Pourquoi Mirror’s Edge est un jeu culte du catalogue d’EA à ne jamais oublier

Pourquoi Mirror's Edge est un jeu culte du catalogue d'EA à ne jamais oublier

game news Why Mirror’s Edge is a cult game in the EA catalog to never forget

Pristine skyscrapers, red doors and inaccessible alleys… Mirror’s Edge’s environments are recognizable from a thousand. Scatter their shots across a few hundred video game setups and you’ll still be able to pick them out of the crowd. And then there’s this unforgettable ease of movement, this relentless flow that the title sucks us into. Never has an experience marked me so much at this level.

A story of perspective

This article is an opinion piece, it is by nature subjective. The author’s opinion is personal and not representative of that of the rest of the JV staff.

Mirror’s Edge, developed by DICE, was part, along with Dead Space, of the new licenses supervised by the giant Electronic Arts with the aim of diversifying its portfolio of games. “There was a pressure within the studio to do something different… When we were still an independent company. We wanted to push a new IP“recalls Patrick Söderlund, former CEO of DICE (Polygon). The Swedish team dares to dare, its formula is not yet popular. The dystopian game is part of a current in the first person that relegates violence to the background. it departs from the chains already imposed by triple A and shines in three aspects: striking aesthetics, a very charismatic heroine and fantastic gameplay. For these three features that have never lost their superb fourteen years after its release, Mirror’s Edge is still my favorite game.


an unforgettable universe

I get it, Mirror’s Edge has never shone for its setting, but its universe is no less fantastic. The adventure begins in the skin of a young heroine who escapes from the police by clinging to the landing gear of a helicopter. Faith has an outrageous look and temperament. She plays a messenger with a fiery temperament illegally employed in a city conquered by securitization. Its function is to transmit sensitive packages across the roofs of the city. The shallows are so impenetrable that they become mystical, reaching them is always synonymous with death. On the roofs there is not a living soul, but the immersion there is amazing.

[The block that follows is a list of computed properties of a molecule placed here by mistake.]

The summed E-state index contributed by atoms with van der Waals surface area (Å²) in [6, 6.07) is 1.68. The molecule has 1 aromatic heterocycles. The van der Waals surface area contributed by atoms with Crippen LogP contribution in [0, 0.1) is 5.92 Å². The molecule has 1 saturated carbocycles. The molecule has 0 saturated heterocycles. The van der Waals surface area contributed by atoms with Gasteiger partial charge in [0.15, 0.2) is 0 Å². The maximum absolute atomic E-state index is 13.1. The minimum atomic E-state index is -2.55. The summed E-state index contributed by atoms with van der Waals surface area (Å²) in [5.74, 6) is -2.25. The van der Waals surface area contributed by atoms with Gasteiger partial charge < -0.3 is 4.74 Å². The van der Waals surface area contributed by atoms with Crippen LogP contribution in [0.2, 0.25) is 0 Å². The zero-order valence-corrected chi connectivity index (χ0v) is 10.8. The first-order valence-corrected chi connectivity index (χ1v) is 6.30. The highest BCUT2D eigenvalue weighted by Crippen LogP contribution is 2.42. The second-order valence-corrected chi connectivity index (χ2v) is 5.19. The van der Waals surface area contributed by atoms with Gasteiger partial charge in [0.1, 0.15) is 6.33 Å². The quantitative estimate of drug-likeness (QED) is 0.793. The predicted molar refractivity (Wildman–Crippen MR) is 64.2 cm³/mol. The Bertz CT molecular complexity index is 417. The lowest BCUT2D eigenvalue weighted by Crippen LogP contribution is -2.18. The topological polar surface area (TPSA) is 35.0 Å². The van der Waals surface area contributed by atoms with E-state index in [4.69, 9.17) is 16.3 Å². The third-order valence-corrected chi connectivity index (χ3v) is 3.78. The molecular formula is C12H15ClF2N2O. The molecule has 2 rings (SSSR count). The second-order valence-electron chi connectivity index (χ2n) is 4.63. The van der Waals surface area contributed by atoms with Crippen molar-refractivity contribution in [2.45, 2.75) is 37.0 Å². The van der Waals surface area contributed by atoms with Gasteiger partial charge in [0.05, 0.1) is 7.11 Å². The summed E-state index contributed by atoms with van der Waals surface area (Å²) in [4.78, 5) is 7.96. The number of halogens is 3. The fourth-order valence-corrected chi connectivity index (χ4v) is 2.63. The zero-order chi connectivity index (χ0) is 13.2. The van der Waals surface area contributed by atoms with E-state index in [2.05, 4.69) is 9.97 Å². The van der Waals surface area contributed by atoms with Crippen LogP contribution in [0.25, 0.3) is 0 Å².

The game keeps us in its dizzying heights, immersed in a flawless blue sky. The heroine’s breath sounds with each sprint. Faith moves with disconcerting ease. It offers us a sense of freedom in which we almost forget ourselves; but his course must remain constant: the authorities are on his heels, attentive to the slightest fall. The fantastic music of Solar Fields accentuates the epic. And you might remember the theme song called Still Alive that ended our getaway in style.


Impeccable level design

I have never come across such well-executed pathfinding and level design, grounded in effective minimalism.. So, of course, Mirror’s Edge has its share of flaws: a narrative that never really takes hold, and the ability to wield firearms as a last resort when they came to break the flow of parkour. The DICE game will continue to be a critical, if not commercial, success. Martin Frain, director of marketing for DICE, estimated that his baby would sell at least 3 million copies, even thinking “that he had the potential to do even better than thatBut the hopes were in vain; some unofficial sources evoke sales of less than 150,000 copies worldwide in the first week of marketing. A year later, the title will painfully cross a million copies.

Why Mirror's Edge is a cult game in the EA catalog to never forget

However, Mirror’s Edge is an undeniable cult title. It was born at a time when the parkour craze was reaching its peak, fueled by the iconic licenses that are Unexplored Y assassin’s Creed. Restarting the game to write this post reminded me that her beauty hadn’t aged a bit and her aura was still as special as ever.. Lars Gustavsson, creative director at DICE, says he feels the need to pick up the controller and play around a bit, only to come back to it. Catalyst, the sequel, would surely have done better to return to this simple formula of well-designed levels instead of serving us its soulless free-roam. Mirror’s Edge doesn’t need an open world to give us a sense of freedom. We doubt we’ll see a third installment land in the next few years, even if the license was intended as a trilogy. But going back to basics would be (at least for me) a real blessing.

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